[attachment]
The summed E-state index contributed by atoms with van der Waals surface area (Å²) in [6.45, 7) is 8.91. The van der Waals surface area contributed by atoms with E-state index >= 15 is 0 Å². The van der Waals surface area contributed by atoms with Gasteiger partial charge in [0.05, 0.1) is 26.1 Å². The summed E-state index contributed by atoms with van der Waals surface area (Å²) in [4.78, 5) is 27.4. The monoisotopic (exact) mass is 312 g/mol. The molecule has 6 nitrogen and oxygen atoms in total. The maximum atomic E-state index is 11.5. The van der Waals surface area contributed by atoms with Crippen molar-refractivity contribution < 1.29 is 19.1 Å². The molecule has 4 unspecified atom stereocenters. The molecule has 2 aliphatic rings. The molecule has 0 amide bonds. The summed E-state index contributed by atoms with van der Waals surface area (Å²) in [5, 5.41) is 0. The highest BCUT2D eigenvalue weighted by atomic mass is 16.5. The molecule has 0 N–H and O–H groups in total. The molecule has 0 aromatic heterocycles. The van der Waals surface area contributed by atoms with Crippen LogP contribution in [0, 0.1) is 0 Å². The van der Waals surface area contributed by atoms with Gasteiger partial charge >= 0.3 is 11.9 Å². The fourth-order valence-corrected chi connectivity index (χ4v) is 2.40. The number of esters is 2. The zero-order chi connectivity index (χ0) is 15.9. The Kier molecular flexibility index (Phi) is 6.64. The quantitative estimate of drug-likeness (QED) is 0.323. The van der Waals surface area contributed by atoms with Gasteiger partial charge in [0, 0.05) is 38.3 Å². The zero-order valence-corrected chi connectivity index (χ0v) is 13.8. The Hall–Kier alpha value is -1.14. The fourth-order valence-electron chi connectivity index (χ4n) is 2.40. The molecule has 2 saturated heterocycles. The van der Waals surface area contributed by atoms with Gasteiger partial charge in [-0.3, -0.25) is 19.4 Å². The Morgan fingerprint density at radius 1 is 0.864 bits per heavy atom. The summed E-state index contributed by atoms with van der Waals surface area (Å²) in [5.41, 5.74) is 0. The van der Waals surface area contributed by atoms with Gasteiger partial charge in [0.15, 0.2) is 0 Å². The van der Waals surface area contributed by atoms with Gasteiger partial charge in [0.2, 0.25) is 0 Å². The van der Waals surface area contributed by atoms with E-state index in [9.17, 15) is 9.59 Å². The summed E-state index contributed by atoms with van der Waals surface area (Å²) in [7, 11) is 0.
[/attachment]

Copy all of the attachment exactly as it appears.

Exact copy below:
The summed E-state index contributed by atoms with van der Waals surface area (Å²) in [6.45, 7) is 8.91. The van der Waals surface area contributed by atoms with E-state index >= 15 is 0 Å². The van der Waals surface area contributed by atoms with Gasteiger partial charge in [0.05, 0.1) is 26.1 Å². The summed E-state index contributed by atoms with van der Waals surface area (Å²) in [4.78, 5) is 27.4. The monoisotopic (exact) mass is 312 g/mol. The molecule has 6 nitrogen and oxygen atoms in total. The maximum atomic E-state index is 11.5. The van der Waals surface area contributed by atoms with Crippen molar-refractivity contribution < 1.29 is 19.1 Å². The molecule has 4 unspecified atom stereocenters. The molecule has 2 aliphatic rings. The molecule has 0 amide bonds. The summed E-state index contributed by atoms with van der Waals surface area (Å²) in [5, 5.41) is 0. The highest BCUT2D eigenvalue weighted by atomic mass is 16.5. The molecule has 0 N–H and O–H groups in total. The molecule has 0 aromatic heterocycles. The van der Waals surface area contributed by atoms with Crippen LogP contribution in [0, 0.1) is 0 Å². The van der Waals surface area contributed by atoms with Gasteiger partial charge >= 0.3 is 11.9 Å². The fourth-order valence-corrected chi connectivity index (χ4v) is 2.40. The number of esters is 2. The zero-order chi connectivity index (χ0) is 15.9. The Kier molecular flexibility index (Phi) is 6.64. The quantitative estimate of drug-likeness (QED) is 0.323. The van der Waals surface area contributed by atoms with Gasteiger partial charge in [0, 0.05) is 38.3 Å². The zero-order valence-corrected chi connectivity index (χ0v) is 13.8. The Hall–Kier alpha value is -1.14. The fourth-order valence-electron chi connectivity index (χ4n) is 2.40. The molecule has 2 saturated heterocycles. The van der Waals surface area contributed by atoms with Gasteiger partial charge in [-0.3, -0.25) is 19.4 Å². The Morgan fingerprint density at radius 1 is 0.864 bits per heavy atom. The summed E-state index contributed by atoms with van der Waals surface area (Å²) in [5.41, 5.74) is 0. The van der Waals surface area contributed by atoms with Gasteiger partial charge in [0.15, 0.2) is 0 Å². The van der Waals surface area contributed by atoms with Gasteiger partial charge in [0.2, 0.25) is 0 Å². The van der Waals surface area contributed by atoms with E-state index in [9.17, 15) is 9.59 Å². The summed E-state index contributed by atoms with van der Waals surface area (Å²) in [7, 11) is 0.